Freckenham, Suffolk - Kelly's 1883

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Suffolk - Freckenham

Kelly's Directory for Cambridgeshire, Norfolk & Suffolk, 1883, p. 883.

[Complete entry. Transcription Copyright © E.C."Paddy" Apling

FRECKENHAM is a parish and village and 3½ miles south-west from Mildenhall and 4½ north from Kennet station on the Cambridge and Newmarket branch of the Great Eastern railway, and 6½ north-east from Newmarket, in the Western division of the county, Lackford hundred, Mildenhall union and county court district, Fordham rural deanery, Sudbury archdeaconry and diocese of Ely, situated in the vale of a rivulet which is close to the bundary of Cambridge and Suffolk. The church of St. Andrew is an ancient building, composed of stone, rubble and clunch: it is principally in the Gothic style, the east window and some of the other parts are Early English: the window of three lights is stained, subject "The Crucifixion;" the church consists of chancel, nave, north aisle and had until recently a square tower with 5 bells: the interior is paved with encaustic tiles and fitted with ancient open seats and a handsome Caen stone pulpit: some of the seats are carved with curious devices and figures—one at the south-west corner representing the Devil casting someone into the jaws of hell: in the nave is a handsome alabaster tablet representing a bishop shoeing a horse, supposed to be the Bishop Hale of Noyau, France: in the chancel is a double piscina: the roof is of richly-carved woodwork of curious workmanship: the church underwent complete restoration in 1869 at a cost of £2,000, defrayed by the late rector, the Rev. George Barker Paley B.D.: the tower fell on the 29th December, 1882, but is to be at once rebuilt. The register dates from the year 1558. The living is a rectory and vicarage, tithe rent charge £520, with residence, in the gift of St. Peter's Collge, Cambridge, and held since 1880 by the Rev. William Samuel Parish M.A. formerly fellow of that college. There is one charity of about the yearly value of £20. Nathaniel Clarke Barnardiston esq, who is lord of the manor, and Victor Paley esq, are the chief landowners. The soil is principally light and sandy; subsoil, gravel. The chief crops are wheat, barley, and turnips. The area is 2,500 acres; rateable value £2280; the population in 1881 was 371.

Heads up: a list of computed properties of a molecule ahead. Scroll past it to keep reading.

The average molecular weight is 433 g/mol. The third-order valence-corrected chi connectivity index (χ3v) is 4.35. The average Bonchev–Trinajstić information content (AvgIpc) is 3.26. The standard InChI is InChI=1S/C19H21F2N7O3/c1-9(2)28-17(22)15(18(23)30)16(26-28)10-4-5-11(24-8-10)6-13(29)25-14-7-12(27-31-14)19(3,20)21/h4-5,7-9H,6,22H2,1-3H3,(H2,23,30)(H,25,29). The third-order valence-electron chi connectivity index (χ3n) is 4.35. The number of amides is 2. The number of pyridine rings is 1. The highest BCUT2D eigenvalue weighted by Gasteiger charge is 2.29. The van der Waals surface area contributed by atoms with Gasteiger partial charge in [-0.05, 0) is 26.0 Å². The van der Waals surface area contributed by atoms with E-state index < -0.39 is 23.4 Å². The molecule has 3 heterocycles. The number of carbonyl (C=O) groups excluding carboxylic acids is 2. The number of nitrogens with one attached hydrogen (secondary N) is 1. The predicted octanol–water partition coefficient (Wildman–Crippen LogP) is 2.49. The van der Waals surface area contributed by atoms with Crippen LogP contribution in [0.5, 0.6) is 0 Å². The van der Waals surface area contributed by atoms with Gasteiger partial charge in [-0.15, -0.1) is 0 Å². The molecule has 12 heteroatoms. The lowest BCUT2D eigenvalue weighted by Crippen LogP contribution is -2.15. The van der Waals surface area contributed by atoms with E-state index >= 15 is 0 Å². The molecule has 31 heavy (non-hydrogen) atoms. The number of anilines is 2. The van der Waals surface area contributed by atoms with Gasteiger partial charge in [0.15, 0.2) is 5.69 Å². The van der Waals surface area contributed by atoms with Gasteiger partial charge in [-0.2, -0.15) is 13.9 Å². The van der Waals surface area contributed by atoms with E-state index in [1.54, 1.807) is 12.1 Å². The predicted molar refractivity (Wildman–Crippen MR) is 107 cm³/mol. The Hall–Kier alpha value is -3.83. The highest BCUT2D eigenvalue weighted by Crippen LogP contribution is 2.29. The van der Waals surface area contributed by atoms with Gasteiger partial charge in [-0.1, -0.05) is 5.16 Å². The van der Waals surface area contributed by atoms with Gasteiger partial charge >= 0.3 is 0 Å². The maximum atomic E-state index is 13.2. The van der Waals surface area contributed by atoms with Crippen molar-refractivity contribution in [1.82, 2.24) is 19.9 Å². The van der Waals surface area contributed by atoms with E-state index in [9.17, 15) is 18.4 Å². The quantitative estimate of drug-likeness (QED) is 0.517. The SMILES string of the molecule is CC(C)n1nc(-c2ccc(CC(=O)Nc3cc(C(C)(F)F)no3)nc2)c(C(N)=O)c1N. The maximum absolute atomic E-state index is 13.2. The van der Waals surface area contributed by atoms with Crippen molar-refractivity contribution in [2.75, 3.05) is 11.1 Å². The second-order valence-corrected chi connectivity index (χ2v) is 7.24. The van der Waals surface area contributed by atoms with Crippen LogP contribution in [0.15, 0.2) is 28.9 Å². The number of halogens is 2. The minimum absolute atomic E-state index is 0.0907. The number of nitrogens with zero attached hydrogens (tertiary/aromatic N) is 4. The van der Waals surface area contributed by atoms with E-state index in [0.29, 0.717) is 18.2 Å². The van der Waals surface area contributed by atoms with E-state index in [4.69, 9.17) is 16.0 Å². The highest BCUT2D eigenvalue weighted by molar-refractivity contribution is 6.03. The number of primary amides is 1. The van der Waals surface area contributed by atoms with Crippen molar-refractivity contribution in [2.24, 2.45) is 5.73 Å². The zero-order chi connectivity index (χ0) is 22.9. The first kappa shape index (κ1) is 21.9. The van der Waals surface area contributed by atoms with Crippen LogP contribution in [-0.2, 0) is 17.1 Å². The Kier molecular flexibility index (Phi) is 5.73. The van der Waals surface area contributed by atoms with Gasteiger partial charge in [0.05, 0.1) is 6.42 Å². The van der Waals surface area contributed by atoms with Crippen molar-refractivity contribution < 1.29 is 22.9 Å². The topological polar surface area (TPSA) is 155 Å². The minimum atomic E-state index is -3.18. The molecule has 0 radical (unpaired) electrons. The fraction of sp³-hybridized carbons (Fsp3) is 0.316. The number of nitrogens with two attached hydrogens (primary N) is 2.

POST OFFICE—James Copsey, receiver. Letters from Soham by mail cart, arrive at 4.30 a.m.; delivered at 7 a.m.; dispatched at 8.45 p.m. The nearest money order & telegraph office is at Fordham

National school, mixed, to hold 75; average attendance 64. A Sunday school is held in the school-room; Miss Elizabeth Rumbleton, mistress

Transcription Copyright © E.C."Paddy" Apling, July 2014, links updated September 2014.

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